That said, there’s some truly bizarre stuff that’s more than worth seeing. The special effects are optical printing done with more skill than what one normally associates with such fare. The fight scenes are truly well choreographed, often utilizing wire work to pull stuntmen off their feet and across the ground after they’ve been kicked or shot with a magic missile, both of which happen frequently. The stunt work is also brutal, with some particularly rough looking falls from high distances showing up fairly often. Also notable is some dangerous looking pyrotechnics, which are used to burn a large set. There are several scenes of dismemberment towards demons, usually involving animal appendages, such as the scene in which a shark demon’s fins are chopped off and Melon proposes to make soup of them (he can’t because they’re poisonous). The weirdest sights come during the finale, in which Doggy, Monkey, and Birdie use their animal powers to fight. Their arms literally turn into dog paws, gibbon arms and a bird’s wing respectively, the young actors actually using them to fight, with hilarious results. But what truly takes the cake is the Peach creature, composed of floating peaches obviously suspended by wires, and piloted by the mystical team of Peach Boy and his animal friends. It’s horrendously weird looking and makes noises like Donald Duck for no discernible reason. In fact, everything involving the magic peach is pretty wild. In one early scene, it actually pees on somebody.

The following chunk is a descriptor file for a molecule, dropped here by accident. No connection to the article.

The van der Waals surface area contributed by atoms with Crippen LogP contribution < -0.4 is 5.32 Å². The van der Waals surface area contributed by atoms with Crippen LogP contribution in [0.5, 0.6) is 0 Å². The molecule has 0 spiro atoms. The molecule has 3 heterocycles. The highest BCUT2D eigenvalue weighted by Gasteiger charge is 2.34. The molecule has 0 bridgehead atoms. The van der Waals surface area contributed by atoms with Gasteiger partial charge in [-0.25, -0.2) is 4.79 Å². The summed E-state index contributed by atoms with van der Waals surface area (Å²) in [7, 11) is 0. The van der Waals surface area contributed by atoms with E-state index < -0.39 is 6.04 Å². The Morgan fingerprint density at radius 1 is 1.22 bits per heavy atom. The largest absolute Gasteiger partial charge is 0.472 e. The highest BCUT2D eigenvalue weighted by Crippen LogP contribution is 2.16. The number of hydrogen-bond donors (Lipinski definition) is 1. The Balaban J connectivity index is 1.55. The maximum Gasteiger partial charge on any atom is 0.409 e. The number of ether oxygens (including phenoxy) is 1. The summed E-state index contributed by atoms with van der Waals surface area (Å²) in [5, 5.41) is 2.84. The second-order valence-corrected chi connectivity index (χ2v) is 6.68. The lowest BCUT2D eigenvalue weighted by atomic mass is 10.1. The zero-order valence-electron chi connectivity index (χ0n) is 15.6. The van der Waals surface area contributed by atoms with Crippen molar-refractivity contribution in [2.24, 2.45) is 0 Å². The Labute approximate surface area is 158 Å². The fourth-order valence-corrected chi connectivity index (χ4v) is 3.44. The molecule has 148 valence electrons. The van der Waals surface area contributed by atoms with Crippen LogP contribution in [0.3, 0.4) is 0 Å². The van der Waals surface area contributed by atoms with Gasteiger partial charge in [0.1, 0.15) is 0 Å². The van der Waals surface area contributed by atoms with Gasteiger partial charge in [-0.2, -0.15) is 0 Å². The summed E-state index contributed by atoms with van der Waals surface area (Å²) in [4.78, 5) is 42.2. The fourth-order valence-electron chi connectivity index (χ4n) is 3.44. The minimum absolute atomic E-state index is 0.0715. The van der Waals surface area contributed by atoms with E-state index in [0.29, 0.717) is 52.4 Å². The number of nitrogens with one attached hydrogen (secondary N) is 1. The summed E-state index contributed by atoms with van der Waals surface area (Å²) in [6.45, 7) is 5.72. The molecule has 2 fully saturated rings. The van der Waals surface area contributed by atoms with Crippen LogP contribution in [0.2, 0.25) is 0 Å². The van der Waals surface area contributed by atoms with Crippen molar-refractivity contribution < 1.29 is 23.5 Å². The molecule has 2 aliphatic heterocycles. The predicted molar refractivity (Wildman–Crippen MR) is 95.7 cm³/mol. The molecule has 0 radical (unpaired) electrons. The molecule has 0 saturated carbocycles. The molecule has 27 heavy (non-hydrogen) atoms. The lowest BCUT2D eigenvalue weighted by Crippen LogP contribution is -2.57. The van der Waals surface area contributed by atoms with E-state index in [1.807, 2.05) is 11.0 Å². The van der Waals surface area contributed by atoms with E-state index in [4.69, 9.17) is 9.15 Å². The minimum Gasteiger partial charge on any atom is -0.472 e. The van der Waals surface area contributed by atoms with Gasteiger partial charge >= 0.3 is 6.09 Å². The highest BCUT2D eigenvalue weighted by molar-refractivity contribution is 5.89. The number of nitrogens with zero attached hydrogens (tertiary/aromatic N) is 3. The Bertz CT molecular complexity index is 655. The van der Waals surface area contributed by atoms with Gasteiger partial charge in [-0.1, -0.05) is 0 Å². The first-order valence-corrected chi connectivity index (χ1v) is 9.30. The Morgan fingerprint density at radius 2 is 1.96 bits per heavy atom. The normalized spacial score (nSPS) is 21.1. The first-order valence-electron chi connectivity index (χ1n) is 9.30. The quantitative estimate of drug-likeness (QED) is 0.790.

The cast seems to be having a great time. Jin Tu and You Mei-fang are a great comic duo as Peach Boy’s adopted parents, their fighting and pratfalls generally being amusing if not actually funny. Jin Tu -- a veteran actor who worked often with director Chan -- even drums up some actual emotion during the many scenes where he deliberates over letting Peach Boy go demon hunting. Boon Saam once again impresses with his very physical acting, and the child acrobats who play the animal friends are wonderful in their very obvious innocence. They have fun, and so the audience does too. None of what they are called to do is all that demanding, but they accomplish it well enough.
The star of the film is Lam Siu-Lau (in Mandarin, Lin Xioalou) a diminutive actress with an impressive array of martial skills who often played roles in drag. She plays Peach Boy as a young boy and is totally unconvincing, which doesn’t matter since nothing in the movie is. Like the other actors, Lam brings a sense of fun to the role that I can’t see another actor pulling off. She’s also adorable with the big goofy hair and bright make up. She looks like a doll, which is likely what they were going for. Her roles in Child of Peach and its sequels, as well as Kung Fu Wonder Child (Lee Tso-Nam, 1986), have made her a favorite of some kung fu collectors.